"Reshoring" supply chains – the movement to replace international supply chains with (theoretically) simpler, domestic equivalents – is currently high on the political agenda, boosted by Brexit and the disruption caused by COVID-19. However, while there may be merits for some businesses in reshoring, it is far from risk-free – and, for many businesses, it may be neither practical nor desirable. In this briefing, we look at the pros and cons of reshoring, what the alternatives are and how to minimise the risks if you do decide to reshore.
Should you reshore your supply chain?
Covid-19 has certainly highlighted some of the vulnerabilities of international supply chains, but it is worth recalling that globalisation was a political target well before the Covid-19 pandemic, driven in some quarters by the belief that it leads to job losses "at home". This is partly responsible for an increasing focus by Western governments on the national security implications (as highlighted in our recent briefing on merger control here). It has also manifested itself in trade tensions, most visibly between the USA and China. Meanwhile in the UK, the Government has recently decided to prevent telecoms operators from using equipment produced by the Chinese firm Huawei in the UK's 5G network, citing national security concerns. It has also been reported that wider plans are being drawn up to reduce UK reliance on Chinese imports (referred to as "Project Defend", again suggesting an attempt to frame the move in the context of national security concerns).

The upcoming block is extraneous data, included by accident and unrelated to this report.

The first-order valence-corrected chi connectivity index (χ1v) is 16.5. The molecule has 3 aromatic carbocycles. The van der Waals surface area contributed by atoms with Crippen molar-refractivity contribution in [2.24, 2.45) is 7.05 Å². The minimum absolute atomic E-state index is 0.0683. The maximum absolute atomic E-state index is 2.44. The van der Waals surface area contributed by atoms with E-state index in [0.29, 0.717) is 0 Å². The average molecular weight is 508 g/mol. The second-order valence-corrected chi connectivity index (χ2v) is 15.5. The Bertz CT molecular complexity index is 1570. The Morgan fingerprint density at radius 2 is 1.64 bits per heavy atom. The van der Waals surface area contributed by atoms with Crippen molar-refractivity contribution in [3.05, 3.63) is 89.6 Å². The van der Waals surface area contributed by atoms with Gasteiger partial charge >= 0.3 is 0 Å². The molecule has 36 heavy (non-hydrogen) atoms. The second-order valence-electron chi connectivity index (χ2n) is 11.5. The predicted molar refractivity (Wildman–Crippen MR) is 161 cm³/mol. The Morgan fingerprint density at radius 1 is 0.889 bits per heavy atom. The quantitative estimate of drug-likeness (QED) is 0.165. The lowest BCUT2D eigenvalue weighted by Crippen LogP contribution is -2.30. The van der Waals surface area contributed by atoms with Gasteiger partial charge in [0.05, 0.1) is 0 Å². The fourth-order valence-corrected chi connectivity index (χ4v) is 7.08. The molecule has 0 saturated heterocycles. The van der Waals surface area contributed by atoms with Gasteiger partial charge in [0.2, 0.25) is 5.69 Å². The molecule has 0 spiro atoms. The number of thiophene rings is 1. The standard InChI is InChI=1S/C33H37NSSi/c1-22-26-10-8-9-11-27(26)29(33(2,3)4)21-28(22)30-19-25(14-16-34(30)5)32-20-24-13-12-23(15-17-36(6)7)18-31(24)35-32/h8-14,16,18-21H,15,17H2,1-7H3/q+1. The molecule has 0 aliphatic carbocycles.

Does reshoring mitigate one risk whilst exacerbating others?
However, reshoring supply chains is not as simple or risk-free as some politicians might wish for. Perhaps the most fundamental criticism of reshoring is that organisations may simply replace a vulnerability abroad with one that is slightly different – but equally serious - at home. Take the Covid-19 crisis. Whilst it is true that global supply chains have been disrupted, if UK businesses had restructured their supply chains along domestic lines, would they have fared any better? The (uncomfortable) reality is that (according to many economists) the British economy is restarting slower than some of its global rivals, reinforcing the point that domestic supply chains can be just as vulnerable to crises such as pandemics as their global equivalents.
Completely reshoring supply chains may also overlook or even exacerbate other risks. Outbreaks of disease are just one of the risks that businesses need to consider. A cyber-attack on the UK causing severe disruption to local supply chains is a further example of how reshoring could increase the risk to British businesses, as compared with reliance on global supply chains involving countries which were not affected by the attack. Businesses may therefore conclude that rather than a full-scale reshoring, it is preferable to focus on other mitigations such as simplifying and shortening supply chains or looking at options for "just in case" sources of supply.
Reshoring also risks foregoing the benefits afforded by international supply chains, which include access to:
- low cost production and a diverse range of products and raw materials that are otherwise unavailable at home; and
- the broadest range of suppliers and with them the broadest pool of research, innovation and practical manufacturing know-how.
Unless you have ready access to skilled suppliers with enough capacity to meet your demands closer to home, reshoring may be challenging. Decades of outsourcing may have led to a hollowing out of local expertise and capacity, which is likely to take time to restore. Of course, should businesses make a success of restructuring supply chains along domestic lines, the UK develop would eventually develop a stronger, more capable manufacturing base. In turn, this would create a broader backbone of skilled, better paid jobs in the UK, which is no doubt a Government goal when advocating for reshoring generally. In the short to medium term, however, businesses, should consider whether they can afford to wait for such benefits to materialise.
Despite the points made above, a reshoring of supply chains may still be in the interests of some businesses. If this is the case, careful attention should be paid to the timing of withdrawal from global supply commitments, as illustrated by the following case study.